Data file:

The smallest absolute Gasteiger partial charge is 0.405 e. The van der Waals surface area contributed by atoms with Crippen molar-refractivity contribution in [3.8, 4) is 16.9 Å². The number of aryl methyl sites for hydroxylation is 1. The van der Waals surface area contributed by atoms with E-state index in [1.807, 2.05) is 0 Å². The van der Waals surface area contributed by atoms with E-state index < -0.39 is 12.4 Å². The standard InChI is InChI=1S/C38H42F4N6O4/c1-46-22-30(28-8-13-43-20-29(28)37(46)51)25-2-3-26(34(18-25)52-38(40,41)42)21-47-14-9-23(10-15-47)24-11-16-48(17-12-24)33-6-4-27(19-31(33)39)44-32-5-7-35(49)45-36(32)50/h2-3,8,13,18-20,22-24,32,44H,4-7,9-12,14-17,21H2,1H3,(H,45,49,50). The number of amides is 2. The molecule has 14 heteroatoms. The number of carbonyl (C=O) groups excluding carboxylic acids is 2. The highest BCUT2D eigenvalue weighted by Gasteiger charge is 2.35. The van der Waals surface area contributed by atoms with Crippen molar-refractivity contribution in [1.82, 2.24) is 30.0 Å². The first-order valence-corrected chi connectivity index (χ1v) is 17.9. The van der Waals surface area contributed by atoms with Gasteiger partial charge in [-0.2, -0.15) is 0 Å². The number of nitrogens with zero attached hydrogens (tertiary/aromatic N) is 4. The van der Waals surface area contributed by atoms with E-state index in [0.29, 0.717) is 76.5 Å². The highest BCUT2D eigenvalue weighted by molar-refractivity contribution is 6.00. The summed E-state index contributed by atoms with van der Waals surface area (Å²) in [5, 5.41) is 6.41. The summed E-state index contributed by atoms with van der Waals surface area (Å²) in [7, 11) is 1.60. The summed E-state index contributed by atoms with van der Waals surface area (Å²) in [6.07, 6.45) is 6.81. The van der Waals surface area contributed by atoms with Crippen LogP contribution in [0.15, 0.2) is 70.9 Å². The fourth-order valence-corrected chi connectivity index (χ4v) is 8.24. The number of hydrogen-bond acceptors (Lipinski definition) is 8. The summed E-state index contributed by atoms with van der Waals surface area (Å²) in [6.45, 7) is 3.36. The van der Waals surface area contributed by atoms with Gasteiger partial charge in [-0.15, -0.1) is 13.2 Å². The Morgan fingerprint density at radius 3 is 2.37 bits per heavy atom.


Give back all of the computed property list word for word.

The smallest absolute Gasteiger partial charge is 0.405 e. The van der Waals surface area contributed by atoms with Crippen molar-refractivity contribution in [3.8, 4) is 16.9 Å². The number of aryl methyl sites for hydroxylation is 1. The van der Waals surface area contributed by atoms with E-state index in [1.807, 2.05) is 0 Å². The van der Waals surface area contributed by atoms with E-state index < -0.39 is 12.4 Å². The standard InChI is InChI=1S/C38H42F4N6O4/c1-46-22-30(28-8-13-43-20-29(28)37(46)51)25-2-3-26(34(18-25)52-38(40,41)42)21-47-14-9-23(10-15-47)24-11-16-48(17-12-24)33-6-4-27(19-31(33)39)44-32-5-7-35(49)45-36(32)50/h2-3,8,13,18-20,22-24,32,44H,4-7,9-12,14-17,21H2,1H3,(H,45,49,50). The number of amides is 2. The molecule has 14 heteroatoms. The number of carbonyl (C=O) groups excluding carboxylic acids is 2. The highest BCUT2D eigenvalue weighted by Gasteiger charge is 2.35. The van der Waals surface area contributed by atoms with Crippen molar-refractivity contribution in [1.82, 2.24) is 30.0 Å². The first-order valence-corrected chi connectivity index (χ1v) is 17.9. The van der Waals surface area contributed by atoms with Gasteiger partial charge in [-0.2, -0.15) is 0 Å². The number of nitrogens with zero attached hydrogens (tertiary/aromatic N) is 4. The van der Waals surface area contributed by atoms with E-state index in [0.29, 0.717) is 76.5 Å². The highest BCUT2D eigenvalue weighted by molar-refractivity contribution is 6.00. The summed E-state index contributed by atoms with van der Waals surface area (Å²) in [5, 5.41) is 6.41. The summed E-state index contributed by atoms with van der Waals surface area (Å²) in [7, 11) is 1.60. The summed E-state index contributed by atoms with van der Waals surface area (Å²) in [6.07, 6.45) is 6.81. The van der Waals surface area contributed by atoms with Crippen LogP contribution in [0.15, 0.2) is 70.9 Å². The fourth-order valence-corrected chi connectivity index (χ4v) is 8.24. The number of hydrogen-bond acceptors (Lipinski definition) is 8. The summed E-state index contributed by atoms with van der Waals surface area (Å²) in [6.45, 7) is 3.36. The van der Waals surface area contributed by atoms with Gasteiger partial charge in [-0.15, -0.1) is 13.2 Å². The Morgan fingerprint density at radius 3 is 2.37 bits per heavy atom.